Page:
Good morning. We're onto the second pot of coffee this morning, and it feels like a slow Monday here at the compound. Miz has returned to work, and I'm sitting here waiting for a contractor to show up for an estimate on a new front porch. I tried to get my doctor appointment moved up, so I could go back to work tomorrow and have the satisfaction of not taking an entire month off. Doc's office says that can't happen, and I can't even get an earlier appointment tomorrow. Oh well. Not counting the days that I was scheduled to be off anyway, and the vacation days that I planned on taking but which the Department has to give back because I'm on sick leave, I only missed 13 days of work. Not bad for recovery from abdominal surgery, I think.
Speaking of all things surgical, I just got all my bills and insurance statements. I think I did, anyway. Total retail cost of my gut surgery: $22, 740. Amount I have to pay after insurance: $965. I am one lucky man. $965, while a pain in the ass, is not going to kill me. For a lot of other people, though, that's a month's rent or a house payment, or car repairs that won't get paid for. This is how people in America go bankrupt. According to a study by Harvard University, over a million Americans went bankrupt as a result of injury or illness in 2004. The same study says that more than half of bankruptcy filings are due to medical issues. Here's my favorite quote from that second article:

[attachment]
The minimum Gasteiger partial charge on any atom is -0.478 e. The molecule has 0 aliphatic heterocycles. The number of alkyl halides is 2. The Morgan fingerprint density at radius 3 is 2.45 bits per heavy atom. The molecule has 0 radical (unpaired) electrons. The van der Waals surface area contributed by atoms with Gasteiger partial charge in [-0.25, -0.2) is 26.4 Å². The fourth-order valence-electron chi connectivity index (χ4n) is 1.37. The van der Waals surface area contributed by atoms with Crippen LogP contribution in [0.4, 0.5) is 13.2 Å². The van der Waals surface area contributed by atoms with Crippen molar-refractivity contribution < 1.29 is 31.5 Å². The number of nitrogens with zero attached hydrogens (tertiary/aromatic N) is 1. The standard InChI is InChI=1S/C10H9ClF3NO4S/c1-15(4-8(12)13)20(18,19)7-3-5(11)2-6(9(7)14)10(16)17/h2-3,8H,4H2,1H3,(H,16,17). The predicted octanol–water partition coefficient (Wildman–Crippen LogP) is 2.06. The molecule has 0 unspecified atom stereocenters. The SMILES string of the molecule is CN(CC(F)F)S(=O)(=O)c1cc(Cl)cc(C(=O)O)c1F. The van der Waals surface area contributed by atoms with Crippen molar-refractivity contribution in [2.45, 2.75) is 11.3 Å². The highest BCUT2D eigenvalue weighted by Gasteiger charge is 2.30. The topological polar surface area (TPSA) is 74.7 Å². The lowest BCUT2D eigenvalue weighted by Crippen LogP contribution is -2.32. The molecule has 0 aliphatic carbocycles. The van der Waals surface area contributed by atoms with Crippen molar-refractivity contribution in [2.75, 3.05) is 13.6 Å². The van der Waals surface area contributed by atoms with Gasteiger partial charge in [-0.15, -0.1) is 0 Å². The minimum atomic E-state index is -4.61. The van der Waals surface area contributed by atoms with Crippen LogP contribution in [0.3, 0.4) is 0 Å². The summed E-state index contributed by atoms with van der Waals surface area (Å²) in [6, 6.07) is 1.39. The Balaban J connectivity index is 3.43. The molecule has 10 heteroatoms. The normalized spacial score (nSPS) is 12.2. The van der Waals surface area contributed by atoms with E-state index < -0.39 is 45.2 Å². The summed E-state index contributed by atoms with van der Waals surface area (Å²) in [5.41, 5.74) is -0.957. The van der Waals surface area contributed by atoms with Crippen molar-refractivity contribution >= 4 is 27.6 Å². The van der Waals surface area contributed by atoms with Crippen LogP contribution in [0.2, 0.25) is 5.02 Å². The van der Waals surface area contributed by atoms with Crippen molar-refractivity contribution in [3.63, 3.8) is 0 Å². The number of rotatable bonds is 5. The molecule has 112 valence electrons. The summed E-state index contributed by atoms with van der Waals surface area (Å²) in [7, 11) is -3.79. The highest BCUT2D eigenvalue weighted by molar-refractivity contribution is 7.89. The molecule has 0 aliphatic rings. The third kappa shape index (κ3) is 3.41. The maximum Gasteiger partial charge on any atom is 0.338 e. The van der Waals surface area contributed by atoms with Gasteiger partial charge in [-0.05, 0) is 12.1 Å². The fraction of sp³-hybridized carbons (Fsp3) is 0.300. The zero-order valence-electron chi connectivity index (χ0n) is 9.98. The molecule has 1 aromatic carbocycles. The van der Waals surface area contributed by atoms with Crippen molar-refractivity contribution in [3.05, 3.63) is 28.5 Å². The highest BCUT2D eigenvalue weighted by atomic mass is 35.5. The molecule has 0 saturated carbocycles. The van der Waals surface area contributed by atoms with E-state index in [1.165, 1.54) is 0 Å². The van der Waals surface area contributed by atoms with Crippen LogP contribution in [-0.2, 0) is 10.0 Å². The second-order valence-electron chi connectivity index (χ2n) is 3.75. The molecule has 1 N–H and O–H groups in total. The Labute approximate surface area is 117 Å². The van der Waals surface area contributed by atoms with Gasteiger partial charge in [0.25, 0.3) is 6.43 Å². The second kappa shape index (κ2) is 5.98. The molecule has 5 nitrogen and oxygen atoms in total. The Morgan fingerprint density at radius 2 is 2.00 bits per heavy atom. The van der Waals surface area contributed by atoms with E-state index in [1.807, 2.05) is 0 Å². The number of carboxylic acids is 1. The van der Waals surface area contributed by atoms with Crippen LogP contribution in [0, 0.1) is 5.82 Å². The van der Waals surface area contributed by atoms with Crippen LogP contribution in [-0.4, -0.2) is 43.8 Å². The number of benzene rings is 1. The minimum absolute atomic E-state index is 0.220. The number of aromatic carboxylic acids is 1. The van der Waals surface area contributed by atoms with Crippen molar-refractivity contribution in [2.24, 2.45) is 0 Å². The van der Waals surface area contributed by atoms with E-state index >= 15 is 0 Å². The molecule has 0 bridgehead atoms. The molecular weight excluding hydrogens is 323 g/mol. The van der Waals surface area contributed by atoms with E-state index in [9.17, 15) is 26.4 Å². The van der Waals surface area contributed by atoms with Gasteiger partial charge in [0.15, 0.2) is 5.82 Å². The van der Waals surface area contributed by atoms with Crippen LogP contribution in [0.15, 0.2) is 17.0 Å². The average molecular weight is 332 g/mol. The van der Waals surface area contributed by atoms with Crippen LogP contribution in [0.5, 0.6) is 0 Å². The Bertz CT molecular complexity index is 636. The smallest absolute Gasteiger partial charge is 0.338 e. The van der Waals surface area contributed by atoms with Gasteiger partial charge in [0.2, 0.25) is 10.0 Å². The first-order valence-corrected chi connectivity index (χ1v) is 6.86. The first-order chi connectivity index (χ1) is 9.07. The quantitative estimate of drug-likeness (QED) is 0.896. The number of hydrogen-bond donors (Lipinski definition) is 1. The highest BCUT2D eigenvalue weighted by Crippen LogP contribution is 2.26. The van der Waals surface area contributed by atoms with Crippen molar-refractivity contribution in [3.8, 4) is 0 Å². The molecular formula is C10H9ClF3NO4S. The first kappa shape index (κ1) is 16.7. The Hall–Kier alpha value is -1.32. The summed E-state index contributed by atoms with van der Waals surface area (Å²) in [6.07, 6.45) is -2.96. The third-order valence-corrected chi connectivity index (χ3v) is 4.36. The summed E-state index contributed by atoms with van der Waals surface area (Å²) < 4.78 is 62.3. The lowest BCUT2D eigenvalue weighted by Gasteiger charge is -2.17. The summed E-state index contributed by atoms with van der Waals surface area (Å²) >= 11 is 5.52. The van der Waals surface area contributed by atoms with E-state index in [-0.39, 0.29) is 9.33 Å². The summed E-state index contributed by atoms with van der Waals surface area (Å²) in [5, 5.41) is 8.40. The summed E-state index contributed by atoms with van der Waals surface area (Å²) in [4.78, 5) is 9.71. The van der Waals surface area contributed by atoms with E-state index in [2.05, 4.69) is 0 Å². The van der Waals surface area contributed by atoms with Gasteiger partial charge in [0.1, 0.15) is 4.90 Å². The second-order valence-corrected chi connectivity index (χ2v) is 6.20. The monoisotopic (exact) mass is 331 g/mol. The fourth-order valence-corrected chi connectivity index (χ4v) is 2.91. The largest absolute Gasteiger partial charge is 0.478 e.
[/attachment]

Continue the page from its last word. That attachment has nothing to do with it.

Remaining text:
"Our study is frightening. Unless you're Bill Gates you're just one serious illness away from bankruptcy," said Dr. David Himmelstein, an associate professor of medicine at Harvard Medical School who led the study.
Thank you insurance industry, thank you HMO's, thank you trial lawyers, and most of all thank you Republican party and everyone else who screams socialism every time the topic of single payer, national healthcare comes up.